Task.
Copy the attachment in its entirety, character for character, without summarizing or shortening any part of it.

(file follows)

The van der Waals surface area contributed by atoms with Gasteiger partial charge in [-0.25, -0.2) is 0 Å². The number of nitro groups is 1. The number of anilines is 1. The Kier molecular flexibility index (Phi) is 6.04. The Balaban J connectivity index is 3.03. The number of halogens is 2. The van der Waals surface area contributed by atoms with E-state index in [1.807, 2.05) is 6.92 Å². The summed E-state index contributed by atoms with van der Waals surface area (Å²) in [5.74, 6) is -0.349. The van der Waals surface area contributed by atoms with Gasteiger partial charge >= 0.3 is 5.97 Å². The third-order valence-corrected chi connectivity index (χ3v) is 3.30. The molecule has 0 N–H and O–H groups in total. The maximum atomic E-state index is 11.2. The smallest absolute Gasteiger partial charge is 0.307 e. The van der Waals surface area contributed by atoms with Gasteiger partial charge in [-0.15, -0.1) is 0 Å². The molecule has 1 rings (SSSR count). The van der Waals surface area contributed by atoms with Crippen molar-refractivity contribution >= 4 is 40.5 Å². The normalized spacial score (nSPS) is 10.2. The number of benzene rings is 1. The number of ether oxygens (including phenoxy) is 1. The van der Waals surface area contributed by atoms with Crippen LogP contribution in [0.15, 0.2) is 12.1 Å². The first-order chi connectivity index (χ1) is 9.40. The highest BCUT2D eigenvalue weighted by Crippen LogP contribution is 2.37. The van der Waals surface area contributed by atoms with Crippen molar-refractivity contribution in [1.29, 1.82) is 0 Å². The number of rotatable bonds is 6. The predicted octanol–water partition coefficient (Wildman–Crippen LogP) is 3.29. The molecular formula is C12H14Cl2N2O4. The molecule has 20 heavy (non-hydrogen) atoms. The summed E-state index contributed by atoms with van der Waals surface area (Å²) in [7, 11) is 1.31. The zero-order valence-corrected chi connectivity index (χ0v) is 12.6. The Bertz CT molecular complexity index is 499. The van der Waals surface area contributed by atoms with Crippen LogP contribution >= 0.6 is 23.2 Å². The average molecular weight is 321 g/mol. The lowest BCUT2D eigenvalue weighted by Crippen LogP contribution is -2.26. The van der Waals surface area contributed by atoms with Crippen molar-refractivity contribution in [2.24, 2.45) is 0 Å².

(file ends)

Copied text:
The van der Waals surface area contributed by atoms with Gasteiger partial charge in [-0.25, -0.2) is 0 Å². The number of nitro groups is 1. The number of anilines is 1. The Kier molecular flexibility index (Phi) is 6.04. The Balaban J connectivity index is 3.03. The number of halogens is 2. The van der Waals surface area contributed by atoms with E-state index in [1.807, 2.05) is 6.92 Å². The summed E-state index contributed by atoms with van der Waals surface area (Å²) in [5.74, 6) is -0.349. The van der Waals surface area contributed by atoms with Gasteiger partial charge >= 0.3 is 5.97 Å². The third-order valence-corrected chi connectivity index (χ3v) is 3.30. The molecule has 0 N–H and O–H groups in total. The maximum atomic E-state index is 11.2. The smallest absolute Gasteiger partial charge is 0.307 e. The van der Waals surface area contributed by atoms with Gasteiger partial charge in [-0.15, -0.1) is 0 Å². The molecule has 1 rings (SSSR count). The van der Waals surface area contributed by atoms with Crippen molar-refractivity contribution >= 4 is 40.5 Å². The normalized spacial score (nSPS) is 10.2. The number of benzene rings is 1. The number of ether oxygens (including phenoxy) is 1. The van der Waals surface area contributed by atoms with Crippen LogP contribution in [0.15, 0.2) is 12.1 Å². The first-order chi connectivity index (χ1) is 9.40. The highest BCUT2D eigenvalue weighted by Crippen LogP contribution is 2.37. The van der Waals surface area contributed by atoms with Crippen molar-refractivity contribution in [1.29, 1.82) is 0 Å². The number of rotatable bonds is 6. The predicted octanol–water partition coefficient (Wildman–Crippen LogP) is 3.29. The molecular formula is C12H14Cl2N2O4. The molecule has 20 heavy (non-hydrogen) atoms. The summed E-state index contributed by atoms with van der Waals surface area (Å²) in [7, 11) is 1.31. The zero-order valence-corrected chi connectivity index (χ0v) is 12.6. The Bertz CT molecular complexity index is 499. The van der Waals surface area contributed by atoms with Crippen LogP contribution >= 0.6 is 23.2 Å². The average molecular weight is 321 g/mol. The lowest BCUT2D eigenvalue weighted by Crippen LogP contribution is -2.26. The van der Waals surface area contributed by atoms with Crippen molar-refractivity contribution in [2.24, 2.45) is 0 Å².